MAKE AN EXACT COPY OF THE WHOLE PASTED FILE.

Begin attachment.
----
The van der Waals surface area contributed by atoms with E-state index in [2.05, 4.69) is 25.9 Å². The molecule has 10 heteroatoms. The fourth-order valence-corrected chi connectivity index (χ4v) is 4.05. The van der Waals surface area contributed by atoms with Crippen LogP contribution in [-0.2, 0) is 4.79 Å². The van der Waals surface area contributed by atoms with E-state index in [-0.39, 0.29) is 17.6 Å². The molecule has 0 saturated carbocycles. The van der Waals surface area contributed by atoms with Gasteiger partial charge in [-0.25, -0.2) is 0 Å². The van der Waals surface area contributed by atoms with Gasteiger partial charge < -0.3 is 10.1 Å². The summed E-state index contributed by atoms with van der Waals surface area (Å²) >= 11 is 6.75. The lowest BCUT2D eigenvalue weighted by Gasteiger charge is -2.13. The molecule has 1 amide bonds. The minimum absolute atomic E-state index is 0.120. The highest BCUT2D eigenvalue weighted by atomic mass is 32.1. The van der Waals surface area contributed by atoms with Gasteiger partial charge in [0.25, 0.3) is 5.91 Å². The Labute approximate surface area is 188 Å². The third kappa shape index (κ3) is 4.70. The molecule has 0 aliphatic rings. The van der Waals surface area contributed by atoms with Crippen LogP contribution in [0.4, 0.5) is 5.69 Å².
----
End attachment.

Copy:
The van der Waals surface area contributed by atoms with E-state index in [2.05, 4.69) is 25.9 Å². The molecule has 10 heteroatoms. The fourth-order valence-corrected chi connectivity index (χ4v) is 4.05. The van der Waals surface area contributed by atoms with Crippen LogP contribution in [-0.2, 0) is 4.79 Å². The van der Waals surface area contributed by atoms with E-state index in [-0.39, 0.29) is 17.6 Å². The molecule has 0 saturated carbocycles. The van der Waals surface area contributed by atoms with Gasteiger partial charge in [-0.25, -0.2) is 0 Å². The van der Waals surface area contributed by atoms with Gasteiger partial charge < -0.3 is 10.1 Å². The summed E-state index contributed by atoms with van der Waals surface area (Å²) >= 11 is 6.75. The lowest BCUT2D eigenvalue weighted by Gasteiger charge is -2.13. The molecule has 1 amide bonds. The minimum absolute atomic E-state index is 0.120. The highest BCUT2D eigenvalue weighted by atomic mass is 32.1. The van der Waals surface area contributed by atoms with Gasteiger partial charge in [0.25, 0.3) is 5.91 Å². The Labute approximate surface area is 188 Å². The third kappa shape index (κ3) is 4.70. The molecule has 0 aliphatic rings. The van der Waals surface area contributed by atoms with Crippen LogP contribution in [0.4, 0.5) is 5.69 Å².